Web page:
On conspiracy-minded radio host Alex Jones' website, Jared Miller had been a prolific poster, pondering whether it was OK to kill law enforcement officers.

He was upset because he was arrested after selling marijuana to his friends, and now couldn't get a job or afford dental care for his rotting teeth.

"For the most part, I’m a law abiding citizen," Jared Miller wrote in May 2012. "I believe in Gods law. You know the ones.  Dont steal, dont murder, etc. I fear that if they came, even with a warrant, that I feel they are being unlawfull and infringing upon my rghts. I feel that I have been violated and tread upon.  That the so called justice system has done me harm.  I do not wish to kill police. I understand that most of them believe they are doing the right thing.  Yet, I will not go to jail, because I have not committed a crime!"

Six days before the rampage, he posted to his Facebook account that bloodshed was necessary to stop oppression.

“We can hope for peace. We must, however, prepare for war," he wrote. "We face an enemy that is not only well funded, but who believe they fight for freedom and justice. … We, cannot with good conscience leave this fight to our children, because the longer we wait, our enemies become better equipped and recruit more mercenaries of death, willing to do a tyrants bidding without question. I know you are fearful, as am I. We certainly stand before a great and powerful enemy. I, however would rather die fighting for freedom, than live on my knees as a slave.”

They also made a point of dressing up as the Batman villain the Joker and his sidekick, Harley Quinn. Jared Miller would also dress as the Slender Man, the creepy internet meme that apparently inspired a stabbing in Wisconsin last week.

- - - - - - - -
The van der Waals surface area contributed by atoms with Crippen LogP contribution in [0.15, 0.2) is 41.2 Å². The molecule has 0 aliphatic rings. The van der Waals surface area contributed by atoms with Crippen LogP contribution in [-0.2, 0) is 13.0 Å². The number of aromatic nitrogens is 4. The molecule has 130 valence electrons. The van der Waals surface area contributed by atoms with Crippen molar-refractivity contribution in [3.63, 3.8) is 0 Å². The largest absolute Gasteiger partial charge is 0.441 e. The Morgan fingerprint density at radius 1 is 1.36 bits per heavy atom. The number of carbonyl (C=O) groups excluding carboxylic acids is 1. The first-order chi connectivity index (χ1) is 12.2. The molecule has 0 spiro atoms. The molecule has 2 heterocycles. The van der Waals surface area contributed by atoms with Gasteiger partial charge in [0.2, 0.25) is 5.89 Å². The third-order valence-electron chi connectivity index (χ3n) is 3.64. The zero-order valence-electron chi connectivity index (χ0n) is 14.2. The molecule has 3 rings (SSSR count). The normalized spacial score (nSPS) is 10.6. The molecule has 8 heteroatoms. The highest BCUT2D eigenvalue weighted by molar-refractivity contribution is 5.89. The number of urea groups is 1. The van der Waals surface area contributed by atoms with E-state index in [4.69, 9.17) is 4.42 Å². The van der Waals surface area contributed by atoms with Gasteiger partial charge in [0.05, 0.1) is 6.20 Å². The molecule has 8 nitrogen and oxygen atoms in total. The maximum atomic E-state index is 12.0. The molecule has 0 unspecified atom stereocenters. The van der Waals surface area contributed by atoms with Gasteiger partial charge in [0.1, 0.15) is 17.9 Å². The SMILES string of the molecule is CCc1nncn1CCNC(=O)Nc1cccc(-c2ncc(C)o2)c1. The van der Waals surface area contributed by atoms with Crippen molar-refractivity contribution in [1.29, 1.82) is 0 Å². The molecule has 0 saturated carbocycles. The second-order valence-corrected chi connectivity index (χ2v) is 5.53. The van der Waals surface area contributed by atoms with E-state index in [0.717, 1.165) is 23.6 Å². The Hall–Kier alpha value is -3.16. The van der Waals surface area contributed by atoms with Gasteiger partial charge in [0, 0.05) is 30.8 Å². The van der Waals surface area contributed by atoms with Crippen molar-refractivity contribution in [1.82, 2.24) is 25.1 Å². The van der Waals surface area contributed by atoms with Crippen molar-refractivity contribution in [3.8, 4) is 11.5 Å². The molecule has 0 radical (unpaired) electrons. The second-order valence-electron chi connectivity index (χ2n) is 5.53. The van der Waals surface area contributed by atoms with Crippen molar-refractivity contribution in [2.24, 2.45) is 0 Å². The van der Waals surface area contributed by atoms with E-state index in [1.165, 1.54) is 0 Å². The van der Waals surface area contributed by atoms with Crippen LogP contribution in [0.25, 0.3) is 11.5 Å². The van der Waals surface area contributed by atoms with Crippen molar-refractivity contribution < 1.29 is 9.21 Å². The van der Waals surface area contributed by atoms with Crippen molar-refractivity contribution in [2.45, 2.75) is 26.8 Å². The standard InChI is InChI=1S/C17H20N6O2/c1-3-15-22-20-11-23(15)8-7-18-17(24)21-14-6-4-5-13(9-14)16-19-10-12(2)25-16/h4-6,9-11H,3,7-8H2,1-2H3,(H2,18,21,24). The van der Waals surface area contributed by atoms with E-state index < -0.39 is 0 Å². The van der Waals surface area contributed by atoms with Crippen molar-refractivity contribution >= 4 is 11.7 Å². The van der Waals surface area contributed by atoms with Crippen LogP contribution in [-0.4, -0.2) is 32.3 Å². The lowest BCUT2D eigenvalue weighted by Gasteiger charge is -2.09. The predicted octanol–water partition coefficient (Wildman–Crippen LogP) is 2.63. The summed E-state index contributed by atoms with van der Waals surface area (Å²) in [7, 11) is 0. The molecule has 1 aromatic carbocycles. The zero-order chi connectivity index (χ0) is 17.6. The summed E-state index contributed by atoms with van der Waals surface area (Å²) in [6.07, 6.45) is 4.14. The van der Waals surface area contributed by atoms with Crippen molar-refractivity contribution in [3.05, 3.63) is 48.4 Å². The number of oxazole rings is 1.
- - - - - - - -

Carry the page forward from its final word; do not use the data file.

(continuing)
A YouTube video channel that Jerad Miller established consists mostly of footage of his cats and of himself crying and asking his wife to visit him in jail.

Local government records from Indiana’s Tippecanoe County show Jerad Miller was charged with felony possession of marijuana in 2010. Police said he was also convicted of vehicle theft offenses in Washington state.


The Millers' shooting spree was the third in North America in five days. 

On Wednesday, a 24-year-old Canadian who had posted angry rants about law enforcement and gun control on social media shot allegedly shot and killed three Mounties and wounded two others. 

A few hours before the shootings, Jason Bourque posted an ominous set of lyrics to Megadeath's anti-censorship song Hook in Mouth. 

“You say you’ve got the answers, well who asked you anyway? Ever think maybe it was meant to be this way?” it said. “Don’t try to fool us, we know the worst is yet to come. I believe my kingdom will come."

Then on Thursday, Aaron Rey Ybarra, a 26-year-old who had struggled with mental health issues, burst into Seattle Pacific University armed with a shotgun, a hunting knife and more than 50 rounds of ammunition. He killed one student and wounded two others before a fourth student, Jon Meis, pepper-sprayed and then tackled the gunman when he paused to reload.

Ybarra was not a student at the university and chose it for no particular reason, a law enforcement source told the Seattle Times. He just had a “fascination with mass shootings" and told police he wanted “to kill as many people as possible before killing himself".

Public defender Ramona Brandes said her client was unaware of what he was doing until he heard a girl screaming.

“Mr. Ybarra has long-standing mental-health issues that were in play,” Brandes told the Seattle Times. “He is feeling very remorseful about the pain he has caused these families and these victims. He offers them his apologies.”